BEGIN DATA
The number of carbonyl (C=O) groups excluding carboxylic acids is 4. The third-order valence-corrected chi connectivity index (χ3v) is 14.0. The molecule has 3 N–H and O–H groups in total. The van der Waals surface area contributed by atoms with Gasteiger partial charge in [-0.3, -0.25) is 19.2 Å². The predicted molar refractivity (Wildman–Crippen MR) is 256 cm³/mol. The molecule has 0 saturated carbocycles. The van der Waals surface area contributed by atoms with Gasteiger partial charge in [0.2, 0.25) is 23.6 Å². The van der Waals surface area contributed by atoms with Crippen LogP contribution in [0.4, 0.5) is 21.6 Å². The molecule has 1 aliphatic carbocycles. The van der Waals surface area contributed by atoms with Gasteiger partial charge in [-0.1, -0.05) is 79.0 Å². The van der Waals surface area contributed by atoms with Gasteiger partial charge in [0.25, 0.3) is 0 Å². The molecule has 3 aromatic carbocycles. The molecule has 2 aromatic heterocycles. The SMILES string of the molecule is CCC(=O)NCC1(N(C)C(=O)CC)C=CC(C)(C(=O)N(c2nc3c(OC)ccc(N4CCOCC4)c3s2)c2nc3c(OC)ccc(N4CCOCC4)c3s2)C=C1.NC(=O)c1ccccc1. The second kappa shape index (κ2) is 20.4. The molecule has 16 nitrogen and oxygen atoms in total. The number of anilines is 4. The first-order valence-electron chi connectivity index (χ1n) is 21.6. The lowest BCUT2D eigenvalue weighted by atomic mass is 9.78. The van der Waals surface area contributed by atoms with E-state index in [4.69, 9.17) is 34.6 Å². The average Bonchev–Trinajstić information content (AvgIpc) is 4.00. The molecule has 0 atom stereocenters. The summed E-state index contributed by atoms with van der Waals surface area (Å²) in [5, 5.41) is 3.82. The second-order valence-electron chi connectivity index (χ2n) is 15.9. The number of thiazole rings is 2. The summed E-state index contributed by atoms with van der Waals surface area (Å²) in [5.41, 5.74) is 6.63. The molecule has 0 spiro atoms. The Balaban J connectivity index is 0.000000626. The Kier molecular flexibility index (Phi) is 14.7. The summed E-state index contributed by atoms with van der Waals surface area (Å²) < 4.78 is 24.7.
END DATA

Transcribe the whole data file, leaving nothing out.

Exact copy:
The number of carbonyl (C=O) groups excluding carboxylic acids is 4. The third-order valence-corrected chi connectivity index (χ3v) is 14.0. The molecule has 3 N–H and O–H groups in total. The van der Waals surface area contributed by atoms with Gasteiger partial charge in [-0.3, -0.25) is 19.2 Å². The predicted molar refractivity (Wildman–Crippen MR) is 256 cm³/mol. The molecule has 0 saturated carbocycles. The van der Waals surface area contributed by atoms with Gasteiger partial charge in [0.2, 0.25) is 23.6 Å². The van der Waals surface area contributed by atoms with Crippen LogP contribution in [0.4, 0.5) is 21.6 Å². The molecule has 1 aliphatic carbocycles. The van der Waals surface area contributed by atoms with Gasteiger partial charge in [-0.1, -0.05) is 79.0 Å². The van der Waals surface area contributed by atoms with Gasteiger partial charge in [0.25, 0.3) is 0 Å². The molecule has 3 aromatic carbocycles. The molecule has 2 aromatic heterocycles. The SMILES string of the molecule is CCC(=O)NCC1(N(C)C(=O)CC)C=CC(C)(C(=O)N(c2nc3c(OC)ccc(N4CCOCC4)c3s2)c2nc3c(OC)ccc(N4CCOCC4)c3s2)C=C1.NC(=O)c1ccccc1. The second kappa shape index (κ2) is 20.4. The molecule has 16 nitrogen and oxygen atoms in total. The number of anilines is 4. The first-order valence-electron chi connectivity index (χ1n) is 21.6. The lowest BCUT2D eigenvalue weighted by atomic mass is 9.78. The van der Waals surface area contributed by atoms with E-state index in [4.69, 9.17) is 34.6 Å². The average Bonchev–Trinajstić information content (AvgIpc) is 4.00. The molecule has 0 atom stereocenters. The summed E-state index contributed by atoms with van der Waals surface area (Å²) in [5, 5.41) is 3.82. The second-order valence-electron chi connectivity index (χ2n) is 15.9. The number of thiazole rings is 2. The summed E-state index contributed by atoms with van der Waals surface area (Å²) in [5.41, 5.74) is 6.63. The molecule has 0 spiro atoms. The Balaban J connectivity index is 0.000000626. The Kier molecular flexibility index (Phi) is 14.7. The summed E-state index contributed by atoms with van der Waals surface area (Å²) < 4.78 is 24.7.